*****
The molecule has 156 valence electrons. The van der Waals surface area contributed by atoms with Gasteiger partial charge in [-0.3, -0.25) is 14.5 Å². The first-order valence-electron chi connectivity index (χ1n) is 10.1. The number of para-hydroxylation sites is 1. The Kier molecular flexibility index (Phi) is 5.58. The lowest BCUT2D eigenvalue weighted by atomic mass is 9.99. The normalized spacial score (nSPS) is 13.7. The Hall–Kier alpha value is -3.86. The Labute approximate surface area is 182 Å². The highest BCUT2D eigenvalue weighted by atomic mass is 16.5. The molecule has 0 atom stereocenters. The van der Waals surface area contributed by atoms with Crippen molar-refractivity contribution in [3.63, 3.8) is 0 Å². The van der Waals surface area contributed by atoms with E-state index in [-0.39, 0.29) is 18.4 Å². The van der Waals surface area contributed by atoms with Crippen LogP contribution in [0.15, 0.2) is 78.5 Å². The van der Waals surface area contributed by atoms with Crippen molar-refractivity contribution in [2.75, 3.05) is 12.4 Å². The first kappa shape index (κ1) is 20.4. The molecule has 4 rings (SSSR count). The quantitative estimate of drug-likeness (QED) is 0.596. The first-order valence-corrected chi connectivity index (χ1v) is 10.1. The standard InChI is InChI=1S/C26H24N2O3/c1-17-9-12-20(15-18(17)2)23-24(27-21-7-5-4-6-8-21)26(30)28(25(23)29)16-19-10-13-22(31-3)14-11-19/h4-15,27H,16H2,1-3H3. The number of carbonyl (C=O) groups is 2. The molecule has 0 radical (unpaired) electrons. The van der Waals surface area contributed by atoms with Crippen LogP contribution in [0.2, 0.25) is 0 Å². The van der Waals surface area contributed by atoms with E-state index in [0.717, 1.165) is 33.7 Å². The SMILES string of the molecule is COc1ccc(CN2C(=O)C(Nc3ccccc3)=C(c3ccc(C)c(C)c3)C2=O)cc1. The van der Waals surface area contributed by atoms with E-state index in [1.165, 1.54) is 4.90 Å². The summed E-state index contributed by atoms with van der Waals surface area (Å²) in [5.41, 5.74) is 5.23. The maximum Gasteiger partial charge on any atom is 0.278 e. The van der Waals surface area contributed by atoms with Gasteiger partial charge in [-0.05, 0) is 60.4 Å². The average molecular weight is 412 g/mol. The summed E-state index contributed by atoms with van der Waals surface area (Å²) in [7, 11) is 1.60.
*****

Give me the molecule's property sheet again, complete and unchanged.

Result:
The molecule has 156 valence electrons. The van der Waals surface area contributed by atoms with Gasteiger partial charge in [-0.3, -0.25) is 14.5 Å². The first-order valence-electron chi connectivity index (χ1n) is 10.1. The number of para-hydroxylation sites is 1. The Kier molecular flexibility index (Phi) is 5.58. The lowest BCUT2D eigenvalue weighted by atomic mass is 9.99. The normalized spacial score (nSPS) is 13.7. The Hall–Kier alpha value is -3.86. The Labute approximate surface area is 182 Å². The highest BCUT2D eigenvalue weighted by atomic mass is 16.5. The molecule has 0 atom stereocenters. The van der Waals surface area contributed by atoms with Crippen molar-refractivity contribution in [3.63, 3.8) is 0 Å². The van der Waals surface area contributed by atoms with E-state index in [-0.39, 0.29) is 18.4 Å². The van der Waals surface area contributed by atoms with Crippen LogP contribution in [0.15, 0.2) is 78.5 Å². The van der Waals surface area contributed by atoms with Crippen molar-refractivity contribution in [2.75, 3.05) is 12.4 Å². The first kappa shape index (κ1) is 20.4. The molecule has 4 rings (SSSR count). The quantitative estimate of drug-likeness (QED) is 0.596. The first-order valence-corrected chi connectivity index (χ1v) is 10.1. The standard InChI is InChI=1S/C26H24N2O3/c1-17-9-12-20(15-18(17)2)23-24(27-21-7-5-4-6-8-21)26(30)28(25(23)29)16-19-10-13-22(31-3)14-11-19/h4-15,27H,16H2,1-3H3. The number of carbonyl (C=O) groups is 2. The molecule has 0 radical (unpaired) electrons. The van der Waals surface area contributed by atoms with Crippen LogP contribution in [0.2, 0.25) is 0 Å². The van der Waals surface area contributed by atoms with E-state index in [0.717, 1.165) is 33.7 Å². The SMILES string of the molecule is COc1ccc(CN2C(=O)C(Nc3ccccc3)=C(c3ccc(C)c(C)c3)C2=O)cc1. The van der Waals surface area contributed by atoms with E-state index in [1.165, 1.54) is 4.90 Å². The summed E-state index contributed by atoms with van der Waals surface area (Å²) in [5.41, 5.74) is 5.23. The maximum Gasteiger partial charge on any atom is 0.278 e. The van der Waals surface area contributed by atoms with Gasteiger partial charge in [-0.05, 0) is 60.4 Å². The average molecular weight is 412 g/mol. The summed E-state index contributed by atoms with van der Waals surface area (Å²) in [7, 11) is 1.60.